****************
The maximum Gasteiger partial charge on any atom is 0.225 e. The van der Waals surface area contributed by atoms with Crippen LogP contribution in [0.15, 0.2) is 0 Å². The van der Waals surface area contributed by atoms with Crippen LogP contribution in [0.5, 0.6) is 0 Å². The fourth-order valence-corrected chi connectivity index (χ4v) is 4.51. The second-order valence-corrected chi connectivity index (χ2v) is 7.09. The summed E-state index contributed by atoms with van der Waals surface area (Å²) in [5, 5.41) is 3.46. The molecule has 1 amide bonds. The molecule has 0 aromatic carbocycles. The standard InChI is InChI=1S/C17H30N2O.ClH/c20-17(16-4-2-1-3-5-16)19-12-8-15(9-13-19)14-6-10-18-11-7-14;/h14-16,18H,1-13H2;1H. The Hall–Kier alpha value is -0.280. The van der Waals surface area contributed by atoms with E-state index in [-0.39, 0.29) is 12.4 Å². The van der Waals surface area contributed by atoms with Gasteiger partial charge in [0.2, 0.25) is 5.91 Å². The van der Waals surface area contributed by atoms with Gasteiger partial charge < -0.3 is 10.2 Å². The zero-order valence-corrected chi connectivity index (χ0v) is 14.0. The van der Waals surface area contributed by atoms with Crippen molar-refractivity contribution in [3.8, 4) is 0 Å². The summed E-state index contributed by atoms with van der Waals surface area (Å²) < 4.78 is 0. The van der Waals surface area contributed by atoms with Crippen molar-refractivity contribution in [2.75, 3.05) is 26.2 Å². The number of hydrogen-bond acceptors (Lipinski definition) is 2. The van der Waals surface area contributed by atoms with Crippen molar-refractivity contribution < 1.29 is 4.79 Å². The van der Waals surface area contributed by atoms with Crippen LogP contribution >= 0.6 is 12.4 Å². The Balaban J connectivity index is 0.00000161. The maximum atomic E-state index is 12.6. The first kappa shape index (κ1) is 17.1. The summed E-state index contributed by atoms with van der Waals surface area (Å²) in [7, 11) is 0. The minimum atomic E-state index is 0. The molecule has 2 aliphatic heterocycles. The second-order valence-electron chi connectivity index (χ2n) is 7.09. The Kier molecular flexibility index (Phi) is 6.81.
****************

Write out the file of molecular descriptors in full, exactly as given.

The maximum Gasteiger partial charge on any atom is 0.225 e. The van der Waals surface area contributed by atoms with Crippen LogP contribution in [0.15, 0.2) is 0 Å². The van der Waals surface area contributed by atoms with Crippen LogP contribution in [0.5, 0.6) is 0 Å². The fourth-order valence-corrected chi connectivity index (χ4v) is 4.51. The second-order valence-corrected chi connectivity index (χ2v) is 7.09. The summed E-state index contributed by atoms with van der Waals surface area (Å²) in [5, 5.41) is 3.46. The molecule has 1 amide bonds. The molecule has 0 aromatic carbocycles. The standard InChI is InChI=1S/C17H30N2O.ClH/c20-17(16-4-2-1-3-5-16)19-12-8-15(9-13-19)14-6-10-18-11-7-14;/h14-16,18H,1-13H2;1H. The Hall–Kier alpha value is -0.280. The van der Waals surface area contributed by atoms with E-state index in [-0.39, 0.29) is 12.4 Å². The van der Waals surface area contributed by atoms with Gasteiger partial charge in [0.2, 0.25) is 5.91 Å². The van der Waals surface area contributed by atoms with Gasteiger partial charge < -0.3 is 10.2 Å². The zero-order valence-corrected chi connectivity index (χ0v) is 14.0. The van der Waals surface area contributed by atoms with Crippen molar-refractivity contribution in [3.8, 4) is 0 Å². The summed E-state index contributed by atoms with van der Waals surface area (Å²) < 4.78 is 0. The van der Waals surface area contributed by atoms with Crippen molar-refractivity contribution in [2.75, 3.05) is 26.2 Å². The number of hydrogen-bond acceptors (Lipinski definition) is 2. The van der Waals surface area contributed by atoms with Crippen molar-refractivity contribution < 1.29 is 4.79 Å². The van der Waals surface area contributed by atoms with Crippen LogP contribution >= 0.6 is 12.4 Å². The Balaban J connectivity index is 0.00000161. The maximum atomic E-state index is 12.6. The first kappa shape index (κ1) is 17.1. The summed E-state index contributed by atoms with van der Waals surface area (Å²) in [7, 11) is 0. The minimum atomic E-state index is 0. The molecule has 2 aliphatic heterocycles. The second-order valence-electron chi connectivity index (χ2n) is 7.09. The Kier molecular flexibility index (Phi) is 6.81.